Use It or Lose It

I’ve been thinking a lot lately about how much information passes through my head and how much I actually use. Which got me thinking about how information passes through YOUR head and how much YOU actually use! ๐Ÿ˜‰

Then I thought about a little piece of information that had previously passed through my head that applies to this situation. That little piece of information was about education. It told me that people learn best when what they learn is applied right away.

For instance, students learn better when tested shortly after they learn the original thought. Instead of only during mid-terms and finals. Language skills, math skills, science knowledge, historical knowledge is all best learned when it is applied right away.

Olympians get better with practice, scholars get better with scholarly research, writers get better with more writing, investors get better with more investing, everyone gets better when they apply what they learn. The sooner they apply it the better!

Which brings me to the point. Use it or lose it. Use what you have and get better. The opposite also holds true. If you aren’t gonna use it, don’t waste your time learning it. This is probably the best productivity tip I can give anyone….

“Only learn what you will use, AND apply it as soon as your done learning it.”

Bonus Tip: Once you have done that… tweak it, tweak, and tweak some more. Then your masterpiece will be complete! ๐Ÿ˜‰



9 thoughts on “Use It or Lose It”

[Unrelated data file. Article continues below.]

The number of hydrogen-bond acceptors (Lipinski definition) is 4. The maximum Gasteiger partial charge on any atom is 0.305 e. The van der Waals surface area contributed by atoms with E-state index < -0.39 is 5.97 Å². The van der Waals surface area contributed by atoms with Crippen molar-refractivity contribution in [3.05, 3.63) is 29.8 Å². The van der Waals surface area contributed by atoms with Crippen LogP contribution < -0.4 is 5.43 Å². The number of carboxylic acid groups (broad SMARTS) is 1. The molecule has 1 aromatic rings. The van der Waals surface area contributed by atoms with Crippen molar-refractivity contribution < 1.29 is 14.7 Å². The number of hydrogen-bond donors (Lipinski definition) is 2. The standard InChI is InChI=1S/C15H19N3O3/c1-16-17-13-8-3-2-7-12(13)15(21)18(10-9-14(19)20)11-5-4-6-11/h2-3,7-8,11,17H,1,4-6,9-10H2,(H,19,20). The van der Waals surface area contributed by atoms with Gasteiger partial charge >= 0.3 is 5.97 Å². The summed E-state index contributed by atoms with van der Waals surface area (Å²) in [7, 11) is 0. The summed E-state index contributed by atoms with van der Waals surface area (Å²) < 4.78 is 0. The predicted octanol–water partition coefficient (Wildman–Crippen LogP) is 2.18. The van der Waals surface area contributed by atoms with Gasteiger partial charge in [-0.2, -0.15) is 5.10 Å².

1. Jeremy,

    I guess the only problem with this is that sometimes you don’t know what you will use and what you won’t. If I had known what I would need to use and what I wouldn’t when I was in school, I would have ignored about 80% of the material! Ignored it and made room for the truly valuable knowledge. (I don’t know if our brains have specific capacity or if it is even possible to make room, lol.)

    This post made me think of the hundreds of songs I have learned on guitar… and the hundreds I have forgotten. If I don’t revisit certain songs often enough, they escape my mind entirely. Pretty frustrating, as I am sure you know.

    Still waiting to see what my masterpiece might be, I hope I have one in this life ๐Ÿ™‚

    – Jack Rugile
    Simple Sapien

    Simple Sapien’s last blog post..Simple Serving: Link Love #6 – Blog Carnival Edition

  2. I wonder if it depends on your learning style. The need to apply the knowledge would be very important for a kinesthetic learner, but for an auditory learning hearing it repeatedly would work better and for a visual learner reading over the materials repeated would work better.

    I’m a visual and kinesthetic learner, so yes I need to put things into practice, but if learning comes from just hearing, it’s gone. This makes learning language very difficult for me (I moved to Spain last year from Canada) as often I need to see words written and to say them before I understand what people are saying to me.

    Alex Fayle | Someday Syndrome’s last blog post..Success Comes from Slow Change: Leo Babauta Interview

  3. I think this is great advice. I know for a fact that it is true about myself and always has been. The cool thing I’ve learned as I get older is the last key thing you mention here, which is: “If you aren’t going to use it don’t waste your time learning it.” That took me a bit longer to realize but once I did it freed up time and energy to really focus on what I would use and what I enjoyed. I don’t even read books that I won’t use. I find that it just clutters up my mind, taking up space that can be better used for the things that interest me, the things I enjoy and the things I CAN use. And since I am a highly creative/intuitive person I love having my mind clear and clean for creative ideas to come. I also am a much better “hands-on” learner, so I really relate to this advice.It is a pleasure to meet you Jeremy!RobinRobin Eastonโ€™s last blog post..Every Single Day